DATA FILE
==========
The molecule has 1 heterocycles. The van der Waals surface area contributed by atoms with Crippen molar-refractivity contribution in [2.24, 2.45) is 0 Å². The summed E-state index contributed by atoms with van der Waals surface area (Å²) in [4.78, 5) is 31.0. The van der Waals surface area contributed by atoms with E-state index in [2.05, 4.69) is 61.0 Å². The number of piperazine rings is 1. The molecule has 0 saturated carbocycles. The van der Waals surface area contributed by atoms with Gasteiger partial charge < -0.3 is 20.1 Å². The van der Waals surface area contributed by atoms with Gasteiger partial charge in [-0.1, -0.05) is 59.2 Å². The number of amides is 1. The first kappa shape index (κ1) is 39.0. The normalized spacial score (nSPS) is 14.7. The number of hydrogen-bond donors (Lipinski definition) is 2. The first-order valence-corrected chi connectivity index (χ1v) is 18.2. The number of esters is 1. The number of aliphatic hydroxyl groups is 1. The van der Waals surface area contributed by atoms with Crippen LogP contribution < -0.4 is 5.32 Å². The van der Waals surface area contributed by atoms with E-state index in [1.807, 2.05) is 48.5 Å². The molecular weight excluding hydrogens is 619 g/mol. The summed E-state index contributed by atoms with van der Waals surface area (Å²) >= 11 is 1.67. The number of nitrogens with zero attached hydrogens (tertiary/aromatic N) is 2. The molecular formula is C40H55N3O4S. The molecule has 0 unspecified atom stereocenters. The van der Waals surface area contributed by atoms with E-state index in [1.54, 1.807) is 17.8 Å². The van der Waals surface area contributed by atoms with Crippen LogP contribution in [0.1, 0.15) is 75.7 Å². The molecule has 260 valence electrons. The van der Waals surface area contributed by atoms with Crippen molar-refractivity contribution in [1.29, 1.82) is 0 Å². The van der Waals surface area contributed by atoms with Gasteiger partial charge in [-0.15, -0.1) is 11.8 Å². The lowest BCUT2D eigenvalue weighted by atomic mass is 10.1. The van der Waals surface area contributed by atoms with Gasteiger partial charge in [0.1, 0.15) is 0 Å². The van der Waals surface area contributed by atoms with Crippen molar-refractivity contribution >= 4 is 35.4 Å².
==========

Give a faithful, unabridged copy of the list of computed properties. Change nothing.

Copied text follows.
The molecule has 1 heterocycles. The van der Waals surface area contributed by atoms with Crippen molar-refractivity contribution in [2.24, 2.45) is 0 Å². The summed E-state index contributed by atoms with van der Waals surface area (Å²) in [4.78, 5) is 31.0. The van der Waals surface area contributed by atoms with E-state index in [2.05, 4.69) is 61.0 Å². The number of piperazine rings is 1. The molecule has 0 saturated carbocycles. The van der Waals surface area contributed by atoms with Gasteiger partial charge < -0.3 is 20.1 Å². The van der Waals surface area contributed by atoms with Gasteiger partial charge in [-0.1, -0.05) is 59.2 Å². The number of amides is 1. The first kappa shape index (κ1) is 39.0. The normalized spacial score (nSPS) is 14.7. The number of hydrogen-bond donors (Lipinski definition) is 2. The first-order valence-corrected chi connectivity index (χ1v) is 18.2. The number of esters is 1. The number of aliphatic hydroxyl groups is 1. The van der Waals surface area contributed by atoms with Crippen LogP contribution < -0.4 is 5.32 Å². The van der Waals surface area contributed by atoms with E-state index in [1.807, 2.05) is 48.5 Å². The molecular weight excluding hydrogens is 619 g/mol. The summed E-state index contributed by atoms with van der Waals surface area (Å²) >= 11 is 1.67. The number of nitrogens with zero attached hydrogens (tertiary/aromatic N) is 2. The molecular formula is C40H55N3O4S. The molecule has 0 unspecified atom stereocenters. The van der Waals surface area contributed by atoms with E-state index in [1.54, 1.807) is 17.8 Å². The van der Waals surface area contributed by atoms with Crippen LogP contribution in [0.1, 0.15) is 75.7 Å². The molecule has 260 valence electrons. The van der Waals surface area contributed by atoms with Crippen molar-refractivity contribution in [1.29, 1.82) is 0 Å². The van der Waals surface area contributed by atoms with Gasteiger partial charge in [-0.15, -0.1) is 11.8 Å². The lowest BCUT2D eigenvalue weighted by atomic mass is 10.1. The van der Waals surface area contributed by atoms with Gasteiger partial charge in [0.1, 0.15) is 0 Å². The van der Waals surface area contributed by atoms with Crippen molar-refractivity contribution >= 4 is 35.4 Å².